Sheet music

Musical contribution - September 2015

Grand Choeur (William Ramsay Spence) (1859-1939) USA or Canada.

Little is known about the organist / composer William R. Spence. Some people think that he was an English-born American, while others only mention America, but I have read somewhere that he spent his entire life in Canada. Even the year of his death is subject to debate. We say 1939.

As the title implies, the piece begins with a certain bravado. First a six-measure phrase, followed by the theme, which is repeated for 16 measures. In measure 25, the dominant key is repeated twice for 16 measures, only to return to D-major (measures 42-47 = measures 9-24)

In measure 58 we see a chorale in B-major (third down). In measure 90 this chorale is repeated after an excursion to G-minor in measures 74-89), but with the addition of the pedal. From measures 105 to 117, Spence works on a transition to return to the main theme in the dominant key using material from the theme.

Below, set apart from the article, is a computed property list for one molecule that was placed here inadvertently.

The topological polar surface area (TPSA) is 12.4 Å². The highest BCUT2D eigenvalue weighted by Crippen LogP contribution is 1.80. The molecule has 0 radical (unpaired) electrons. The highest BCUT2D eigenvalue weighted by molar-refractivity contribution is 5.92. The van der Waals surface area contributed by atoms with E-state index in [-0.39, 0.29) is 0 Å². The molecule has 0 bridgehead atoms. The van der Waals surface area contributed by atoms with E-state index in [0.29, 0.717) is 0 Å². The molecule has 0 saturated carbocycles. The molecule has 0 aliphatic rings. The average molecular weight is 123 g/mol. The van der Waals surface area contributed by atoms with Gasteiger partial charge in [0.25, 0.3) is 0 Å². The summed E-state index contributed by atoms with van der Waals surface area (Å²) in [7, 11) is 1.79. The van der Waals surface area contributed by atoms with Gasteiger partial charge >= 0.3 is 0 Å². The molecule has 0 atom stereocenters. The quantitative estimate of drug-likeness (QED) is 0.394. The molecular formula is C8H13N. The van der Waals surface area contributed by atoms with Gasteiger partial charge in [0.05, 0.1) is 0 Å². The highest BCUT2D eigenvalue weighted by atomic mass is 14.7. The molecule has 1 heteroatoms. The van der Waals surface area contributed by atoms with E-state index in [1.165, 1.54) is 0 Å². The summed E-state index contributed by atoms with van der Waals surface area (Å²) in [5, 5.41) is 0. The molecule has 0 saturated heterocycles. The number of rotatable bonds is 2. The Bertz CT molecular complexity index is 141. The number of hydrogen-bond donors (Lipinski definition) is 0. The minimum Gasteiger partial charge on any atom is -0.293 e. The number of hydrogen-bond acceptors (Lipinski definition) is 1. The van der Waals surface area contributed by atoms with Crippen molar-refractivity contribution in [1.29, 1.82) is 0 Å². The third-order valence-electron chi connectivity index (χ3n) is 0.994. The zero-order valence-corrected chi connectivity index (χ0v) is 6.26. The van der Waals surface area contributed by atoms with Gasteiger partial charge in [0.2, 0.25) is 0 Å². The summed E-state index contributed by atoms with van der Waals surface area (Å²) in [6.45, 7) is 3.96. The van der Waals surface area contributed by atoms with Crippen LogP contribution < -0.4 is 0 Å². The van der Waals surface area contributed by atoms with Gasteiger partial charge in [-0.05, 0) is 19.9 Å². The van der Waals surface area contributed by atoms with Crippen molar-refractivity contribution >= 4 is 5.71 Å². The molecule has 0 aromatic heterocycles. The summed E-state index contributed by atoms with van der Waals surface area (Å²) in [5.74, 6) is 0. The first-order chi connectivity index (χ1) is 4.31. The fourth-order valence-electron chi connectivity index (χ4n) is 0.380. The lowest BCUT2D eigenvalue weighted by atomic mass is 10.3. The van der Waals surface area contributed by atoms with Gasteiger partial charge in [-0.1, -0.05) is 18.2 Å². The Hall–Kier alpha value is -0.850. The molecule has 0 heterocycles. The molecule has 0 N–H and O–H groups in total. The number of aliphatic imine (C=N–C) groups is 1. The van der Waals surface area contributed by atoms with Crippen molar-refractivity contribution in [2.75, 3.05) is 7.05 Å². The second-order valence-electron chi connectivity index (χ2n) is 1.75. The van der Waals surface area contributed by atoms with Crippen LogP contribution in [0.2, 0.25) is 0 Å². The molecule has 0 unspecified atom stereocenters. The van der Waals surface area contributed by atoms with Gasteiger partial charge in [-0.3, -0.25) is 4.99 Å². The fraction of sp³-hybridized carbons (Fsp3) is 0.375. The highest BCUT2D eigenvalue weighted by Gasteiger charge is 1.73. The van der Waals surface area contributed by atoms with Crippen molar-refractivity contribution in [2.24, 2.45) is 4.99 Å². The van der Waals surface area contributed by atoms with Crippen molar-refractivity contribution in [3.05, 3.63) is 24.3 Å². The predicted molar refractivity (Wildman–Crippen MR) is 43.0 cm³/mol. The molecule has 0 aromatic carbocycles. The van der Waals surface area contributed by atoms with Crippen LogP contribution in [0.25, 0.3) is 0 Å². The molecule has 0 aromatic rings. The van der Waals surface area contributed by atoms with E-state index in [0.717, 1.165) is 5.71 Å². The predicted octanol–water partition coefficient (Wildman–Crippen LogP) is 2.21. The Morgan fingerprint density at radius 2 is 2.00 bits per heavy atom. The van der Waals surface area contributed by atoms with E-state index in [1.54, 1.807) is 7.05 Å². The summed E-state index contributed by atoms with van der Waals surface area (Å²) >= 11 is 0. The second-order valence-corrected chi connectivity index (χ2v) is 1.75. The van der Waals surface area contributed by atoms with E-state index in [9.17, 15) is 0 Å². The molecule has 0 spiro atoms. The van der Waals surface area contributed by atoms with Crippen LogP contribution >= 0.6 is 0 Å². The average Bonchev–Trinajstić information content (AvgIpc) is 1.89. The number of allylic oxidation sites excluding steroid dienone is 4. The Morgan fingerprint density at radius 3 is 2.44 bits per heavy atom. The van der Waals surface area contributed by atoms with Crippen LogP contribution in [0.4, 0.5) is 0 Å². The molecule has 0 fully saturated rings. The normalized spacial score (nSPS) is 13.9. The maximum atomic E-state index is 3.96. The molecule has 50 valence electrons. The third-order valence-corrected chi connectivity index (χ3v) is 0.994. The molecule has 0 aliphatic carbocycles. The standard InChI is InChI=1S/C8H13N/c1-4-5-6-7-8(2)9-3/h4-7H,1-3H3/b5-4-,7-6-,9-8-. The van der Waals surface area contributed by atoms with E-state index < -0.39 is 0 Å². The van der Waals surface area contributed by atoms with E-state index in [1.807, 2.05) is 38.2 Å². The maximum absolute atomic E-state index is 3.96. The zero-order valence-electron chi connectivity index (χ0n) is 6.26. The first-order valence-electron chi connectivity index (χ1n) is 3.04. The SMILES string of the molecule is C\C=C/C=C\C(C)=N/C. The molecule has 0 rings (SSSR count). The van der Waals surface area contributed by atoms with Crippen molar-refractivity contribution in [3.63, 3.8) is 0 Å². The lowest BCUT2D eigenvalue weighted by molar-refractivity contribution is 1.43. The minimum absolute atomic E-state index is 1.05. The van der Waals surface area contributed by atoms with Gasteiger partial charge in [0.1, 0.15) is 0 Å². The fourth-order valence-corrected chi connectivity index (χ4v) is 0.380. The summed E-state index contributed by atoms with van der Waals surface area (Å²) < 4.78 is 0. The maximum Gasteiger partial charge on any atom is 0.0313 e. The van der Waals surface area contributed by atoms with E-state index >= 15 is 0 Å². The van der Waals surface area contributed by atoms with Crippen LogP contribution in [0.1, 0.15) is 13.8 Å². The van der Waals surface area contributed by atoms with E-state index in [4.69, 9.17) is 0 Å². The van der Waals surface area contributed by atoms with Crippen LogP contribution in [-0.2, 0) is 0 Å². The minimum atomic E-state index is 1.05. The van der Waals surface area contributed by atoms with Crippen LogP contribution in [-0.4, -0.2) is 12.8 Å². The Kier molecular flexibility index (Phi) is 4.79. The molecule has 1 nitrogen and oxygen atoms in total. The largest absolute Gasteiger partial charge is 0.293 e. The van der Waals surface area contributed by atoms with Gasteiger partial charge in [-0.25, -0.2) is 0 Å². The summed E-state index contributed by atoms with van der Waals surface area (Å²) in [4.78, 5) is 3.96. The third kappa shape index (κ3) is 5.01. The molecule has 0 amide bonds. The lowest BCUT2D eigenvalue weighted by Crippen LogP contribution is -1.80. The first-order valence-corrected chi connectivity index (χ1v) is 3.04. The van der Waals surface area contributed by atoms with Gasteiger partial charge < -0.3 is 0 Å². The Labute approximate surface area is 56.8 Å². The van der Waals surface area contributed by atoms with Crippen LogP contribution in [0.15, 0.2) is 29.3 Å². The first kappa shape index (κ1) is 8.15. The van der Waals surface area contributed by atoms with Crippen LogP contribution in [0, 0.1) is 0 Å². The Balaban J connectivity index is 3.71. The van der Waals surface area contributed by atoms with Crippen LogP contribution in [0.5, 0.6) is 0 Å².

The conclusion is also interesting. Measures 128 and 129 bring us to F-major (upper third of D) and measure 130 is in B-major (lower third of D, with the quint in the pedal) only by changing the melody enharmonically. Above an organ point, he places the necessary chromatic to once again play the first theme.

The main theme is always registered fortissimo or higher. We play measures 25-40 on the ‘swell’. This can be done using a ‘full swell’ with the swell pedal. Measures 58-104 is played mezzoforte / piano. This can be done in the French style, with an oboe, but it sounds just as good without.

I thoroughly enjoyed working on this arrangement from a composer with whom I am completely unfamiliar.

Sincerely,

André van Vliet